For years it has been a hotly debated topic among the scientific community: can life transfer between planets in the form of meteors and planetary fragments traveling from one solar system to the next? While most scientists have long thought of it to be a small possibility new research reported by ScienceDaily indicates that it may be much more likely to have occurred long ago than we may have originally thought.
The debate first made its major public debut back in 1996 when fossilized remains of bacteria were determined to have been found rock samples obtained from Mars, bringing to head the possibility of real life "Martian" life forms. Still, the relative proximity of Earth to Mars could means this is still an actual probability due to fragments passing between the planets (or even potentially developing independently on each planet), but what about the possibility of extraterrestrial life going between solar systems all together?
Researchers at Princeton University, the University of Arizona and the Centro de Astrobiología (CAB) in Spain have been looking into whether or not this could actually occur and have come to a startling discovery they will be announcing on September 25 the at 2012 European Planetary Science Congress:
Yes, it can.
Throwing previous fragmentation models out the window, these research teams slowed down experiments done by other scientists to roughly half of their original estimates and determined that not only is it possible but it's highly likely that life (at least in the form of microorganisms) traveled either to or from Earth during its early stages of development from neighboring solar systems.
How is this research different?
Previously most scientists believed that solid material like meteorites or planetary fragments would travel relatively quickly between systems, even in their early stages of development, as as such there was as low as a 0.0001 percent chance of anything actually being picked up by a neighboring star system. By slowing down the model to take into account solar system development and slower travel speeds (all quite likely as our sun and planets are truly taking shape) this new research indicates there could be as high as a 0.05 to 0.12 percent chance of matter going between planets, with an estimated 100,000,000,000,000 (that's 100 trillion) rock transfers occurring between our solar system and our closest neighboring system before our sun migrated out to its current place in our galaxy.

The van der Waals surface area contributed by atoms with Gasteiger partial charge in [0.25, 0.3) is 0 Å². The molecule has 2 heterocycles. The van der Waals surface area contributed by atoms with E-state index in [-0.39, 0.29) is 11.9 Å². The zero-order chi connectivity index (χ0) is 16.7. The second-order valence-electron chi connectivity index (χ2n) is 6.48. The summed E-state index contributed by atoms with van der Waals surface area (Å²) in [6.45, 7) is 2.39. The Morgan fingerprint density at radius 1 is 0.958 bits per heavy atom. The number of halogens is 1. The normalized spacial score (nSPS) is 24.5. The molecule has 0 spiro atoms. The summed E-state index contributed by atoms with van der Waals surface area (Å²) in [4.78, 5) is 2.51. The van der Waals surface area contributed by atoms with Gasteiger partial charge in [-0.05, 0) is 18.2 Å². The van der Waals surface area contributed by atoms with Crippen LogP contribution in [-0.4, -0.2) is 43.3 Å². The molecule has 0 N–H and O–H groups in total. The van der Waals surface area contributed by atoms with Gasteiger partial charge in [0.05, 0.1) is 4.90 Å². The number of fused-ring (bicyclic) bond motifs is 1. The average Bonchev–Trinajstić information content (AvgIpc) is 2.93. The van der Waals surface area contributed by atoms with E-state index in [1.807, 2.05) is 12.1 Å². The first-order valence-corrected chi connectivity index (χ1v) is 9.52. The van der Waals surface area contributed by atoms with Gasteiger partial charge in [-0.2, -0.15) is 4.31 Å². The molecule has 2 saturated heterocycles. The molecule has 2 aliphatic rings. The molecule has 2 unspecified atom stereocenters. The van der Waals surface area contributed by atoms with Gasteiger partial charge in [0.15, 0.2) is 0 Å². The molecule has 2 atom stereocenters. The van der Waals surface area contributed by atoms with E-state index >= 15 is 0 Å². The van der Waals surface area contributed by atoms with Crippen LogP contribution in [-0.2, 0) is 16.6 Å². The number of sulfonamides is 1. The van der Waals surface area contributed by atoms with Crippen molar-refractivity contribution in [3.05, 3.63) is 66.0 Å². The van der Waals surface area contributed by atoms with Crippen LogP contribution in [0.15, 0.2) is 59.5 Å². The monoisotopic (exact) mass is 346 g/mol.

This process of life traveling from one system to the next is known as "lithopansmeria", and if verified could shake the scientific world as it means we truly may not be alone out there in the universe (and may come from other planets ourselves!)
Naturally the researchers anticipate encountering a bit of skepticism and conflicting ideals when they present their findings at the conference, however are confident in their readings and are willing to put themselves and their reputations on the line to inform the world about what this may mean for mankind as a whole.
Respond to this